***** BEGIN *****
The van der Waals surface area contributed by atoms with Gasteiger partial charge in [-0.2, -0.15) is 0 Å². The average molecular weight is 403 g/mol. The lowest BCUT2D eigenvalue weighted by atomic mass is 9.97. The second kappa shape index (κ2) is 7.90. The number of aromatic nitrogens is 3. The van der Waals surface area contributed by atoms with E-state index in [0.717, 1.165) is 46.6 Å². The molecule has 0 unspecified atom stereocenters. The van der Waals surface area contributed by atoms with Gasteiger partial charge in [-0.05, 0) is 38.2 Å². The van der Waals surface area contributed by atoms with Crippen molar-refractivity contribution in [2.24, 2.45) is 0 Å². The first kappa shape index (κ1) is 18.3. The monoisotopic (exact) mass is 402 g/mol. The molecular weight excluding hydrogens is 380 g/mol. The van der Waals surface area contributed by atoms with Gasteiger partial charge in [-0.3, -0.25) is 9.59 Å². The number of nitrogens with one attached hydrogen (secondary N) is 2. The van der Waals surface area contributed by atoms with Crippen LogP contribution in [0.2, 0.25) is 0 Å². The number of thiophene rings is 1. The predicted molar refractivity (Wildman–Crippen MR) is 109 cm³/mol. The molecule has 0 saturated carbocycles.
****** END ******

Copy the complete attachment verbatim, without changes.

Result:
The van der Waals surface area contributed by atoms with Gasteiger partial charge in [-0.2, -0.15) is 0 Å². The average molecular weight is 403 g/mol. The lowest BCUT2D eigenvalue weighted by atomic mass is 9.97. The second kappa shape index (κ2) is 7.90. The number of aromatic nitrogens is 3. The van der Waals surface area contributed by atoms with E-state index in [0.717, 1.165) is 46.6 Å². The molecule has 0 unspecified atom stereocenters. The van der Waals surface area contributed by atoms with Gasteiger partial charge in [-0.05, 0) is 38.2 Å². The van der Waals surface area contributed by atoms with Crippen molar-refractivity contribution in [2.24, 2.45) is 0 Å². The first kappa shape index (κ1) is 18.3. The monoisotopic (exact) mass is 402 g/mol. The molecular weight excluding hydrogens is 380 g/mol. The van der Waals surface area contributed by atoms with Gasteiger partial charge in [-0.3, -0.25) is 9.59 Å². The number of nitrogens with one attached hydrogen (secondary N) is 2. The van der Waals surface area contributed by atoms with Crippen LogP contribution in [0.2, 0.25) is 0 Å². The number of thiophene rings is 1. The predicted molar refractivity (Wildman–Crippen MR) is 109 cm³/mol. The molecule has 0 saturated carbocycles.